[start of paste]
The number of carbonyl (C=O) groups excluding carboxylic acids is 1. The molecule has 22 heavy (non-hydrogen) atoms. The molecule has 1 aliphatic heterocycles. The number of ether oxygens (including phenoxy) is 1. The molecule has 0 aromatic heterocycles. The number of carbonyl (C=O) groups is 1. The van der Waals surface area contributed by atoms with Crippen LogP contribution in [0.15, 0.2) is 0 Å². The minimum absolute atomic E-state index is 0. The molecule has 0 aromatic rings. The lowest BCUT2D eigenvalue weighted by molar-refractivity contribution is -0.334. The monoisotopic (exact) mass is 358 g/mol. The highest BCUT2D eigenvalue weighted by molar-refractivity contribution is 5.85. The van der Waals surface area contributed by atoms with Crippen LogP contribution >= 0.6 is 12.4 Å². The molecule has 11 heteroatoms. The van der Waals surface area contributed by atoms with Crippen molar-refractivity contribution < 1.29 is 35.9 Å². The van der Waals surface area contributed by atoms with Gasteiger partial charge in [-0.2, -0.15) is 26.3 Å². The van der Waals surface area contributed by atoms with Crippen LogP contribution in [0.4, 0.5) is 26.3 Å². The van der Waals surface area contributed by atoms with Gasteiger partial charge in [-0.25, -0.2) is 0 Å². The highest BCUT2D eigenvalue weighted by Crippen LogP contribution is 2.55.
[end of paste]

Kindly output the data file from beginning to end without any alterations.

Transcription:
The number of carbonyl (C=O) groups excluding carboxylic acids is 1. The molecule has 22 heavy (non-hydrogen) atoms. The molecule has 1 aliphatic heterocycles. The number of ether oxygens (including phenoxy) is 1. The molecule has 0 aromatic heterocycles. The number of carbonyl (C=O) groups is 1. The van der Waals surface area contributed by atoms with Crippen LogP contribution in [0.15, 0.2) is 0 Å². The minimum absolute atomic E-state index is 0. The molecule has 0 aromatic rings. The lowest BCUT2D eigenvalue weighted by molar-refractivity contribution is -0.334. The monoisotopic (exact) mass is 358 g/mol. The highest BCUT2D eigenvalue weighted by molar-refractivity contribution is 5.85. The van der Waals surface area contributed by atoms with Crippen LogP contribution >= 0.6 is 12.4 Å². The molecule has 11 heteroatoms. The van der Waals surface area contributed by atoms with Crippen molar-refractivity contribution < 1.29 is 35.9 Å². The van der Waals surface area contributed by atoms with Gasteiger partial charge in [-0.2, -0.15) is 26.3 Å². The van der Waals surface area contributed by atoms with Crippen LogP contribution in [0.4, 0.5) is 26.3 Å². The van der Waals surface area contributed by atoms with Gasteiger partial charge in [-0.25, -0.2) is 0 Å². The highest BCUT2D eigenvalue weighted by Crippen LogP contribution is 2.55.